Founded in 2000, the non-profit Jester & Pharley Phund developed from the overwhelming national response to David Saltzman’s illustrated children’s book The Jester Has Lost His Jingle.

This year, The Jester Has Lost His Jingle celebrates its 27th anniversary, with more than 445,000 copies in print.

The Jester was David’s senior project at Yale University. Before his death from cancer at 22 in 1990, his family promised him that his book would be published as he envisioned it and that its universal message of hope, laughter and self-empowerment would be shared with children coping with cancer and other illness.

We are proud of the many accomplishments and awards given to The Jester and our programs benefiting ill children and literacy.

Jester 25th Ed with Medallion

Our Family Story

David’s family bypassed the major publishing houses and chose to take the more difficult, expensive and time-consuming route of publishing The Jester Has Lost His Jingle themselves. “We wanted to make sure that David’s work received the attention to detail and commitment to quality in its production that David brought to its art and words,” says David’s brother, Michael (Yale, ’86). “And that takes a level of time, dedication and care that we felt only we could give it.”

Sendak & Saltzman: David Meets His Hero

David & Maurice Sendak

“Hi Barbara, This is Maurice.”

That brief greeting on a Sunday morning in late 1994 was my personal introduction to Maurice Sendak.

I read Sendak’s works endlessly to both my youngest son, David, and his older brother, Michael, when I first discovered the incomparable writer and artist. David loved to draw and tell stories from the time he was little. He especially loved Sendak’s whimsical, wicked and imaginative drawings – whether for the books he wrote or for those he illustrated for others, such as What Do You Say, Dear?

David’s mother, Barbara Saltzman, adds, “We wanted to publish the book ourselves to ensure that it would be printed with the quality of a fine-arts volume, that it will always remain in print and will be made available to the children David wanted to reach.” The Saltzmans established The Jester Co., Inc., in 1994 as a family corporation to make David’s book a reality.

With the formation of The Jester & Pharley Phund non-profit organization in 2000, David’s dream of bringing hope and joy into the lives of millions of ill and disadvantaged was realized. As a family, the Saltzmans have had broad experience in media. Barbara Saltzman was an editor at the Los Angeles Times for 22 years, where she edited the daily Calendar section entertainment pages and TV Times magazine.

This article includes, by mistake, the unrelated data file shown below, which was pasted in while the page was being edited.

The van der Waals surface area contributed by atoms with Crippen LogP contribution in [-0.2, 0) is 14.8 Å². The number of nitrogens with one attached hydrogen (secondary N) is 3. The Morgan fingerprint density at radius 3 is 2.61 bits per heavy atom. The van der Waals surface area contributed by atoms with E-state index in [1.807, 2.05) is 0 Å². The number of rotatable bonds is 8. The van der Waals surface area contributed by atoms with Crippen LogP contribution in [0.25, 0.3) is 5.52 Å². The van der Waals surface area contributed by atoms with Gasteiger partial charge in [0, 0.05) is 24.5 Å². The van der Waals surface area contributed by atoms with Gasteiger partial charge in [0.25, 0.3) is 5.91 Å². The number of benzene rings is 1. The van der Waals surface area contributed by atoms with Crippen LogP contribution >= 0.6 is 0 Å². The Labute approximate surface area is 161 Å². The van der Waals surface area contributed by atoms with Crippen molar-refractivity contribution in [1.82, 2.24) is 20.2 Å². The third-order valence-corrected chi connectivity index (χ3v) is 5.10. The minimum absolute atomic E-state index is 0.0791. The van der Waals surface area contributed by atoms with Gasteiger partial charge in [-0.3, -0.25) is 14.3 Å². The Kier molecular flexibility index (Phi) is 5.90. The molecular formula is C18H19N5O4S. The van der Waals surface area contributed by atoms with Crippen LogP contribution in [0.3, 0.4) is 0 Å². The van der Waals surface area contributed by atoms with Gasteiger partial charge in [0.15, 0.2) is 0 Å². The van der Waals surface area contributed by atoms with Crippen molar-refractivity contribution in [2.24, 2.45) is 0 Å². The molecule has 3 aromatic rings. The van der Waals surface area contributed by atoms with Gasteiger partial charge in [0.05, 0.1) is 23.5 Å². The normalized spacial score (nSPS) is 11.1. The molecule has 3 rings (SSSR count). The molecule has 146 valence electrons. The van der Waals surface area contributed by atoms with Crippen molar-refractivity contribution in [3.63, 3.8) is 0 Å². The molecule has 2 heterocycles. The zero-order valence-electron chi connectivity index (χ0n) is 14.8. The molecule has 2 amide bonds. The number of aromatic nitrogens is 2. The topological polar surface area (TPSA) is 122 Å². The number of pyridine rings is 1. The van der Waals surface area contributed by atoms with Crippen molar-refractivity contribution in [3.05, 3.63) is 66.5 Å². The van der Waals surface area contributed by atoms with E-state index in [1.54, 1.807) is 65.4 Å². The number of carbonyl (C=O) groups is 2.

David’s father, Joe, a professor at the Annenberg School for Communication at the University of Southern California, is an award-winning documentary television writer-producer. He is also founder of the Image of the Journalist in Popular Culture, a Project of the USC Norman Lear Center.

David’s brother, Michael, has been a writer/producer in television for 30 years. Shows he has worked on include “Wings,” “Murphy Brown,” “Mad Men,” “Hell on Wheels,” “Halt and Catch Fire,” and “The Boys.”

Publication of David’s book took a tremendous amount of effort, but Michael says there was never a question in his family’s mind about doing it. “Losing David has affected all of us greatly,” he recalls. “David was an incredibly loving and radiant personality who touched a number of lives. By publishing his book, we hoped to allow him to touch many more.”

David wrote in the journal he kept while coping with Hodgkin’s disease that friends and family might feel pain at his passing, but that he would be “like a seed planted in all of them and when they think of me, my memory, my spirit, I would blossom again, live again, be with you again, love you again and be alive within you.” Michael suggests that The Jester Has Lost His Jingle is one of the many seeds planted by David. “We just had to nurture it.”

“It’s been many years since David’s death, and there are a lot of people who know me, but never met him. When they ask me about David, I can point to his book and say, ‘There he is. That’s David.’ My daughters got to know him through the book.  And he will live on.”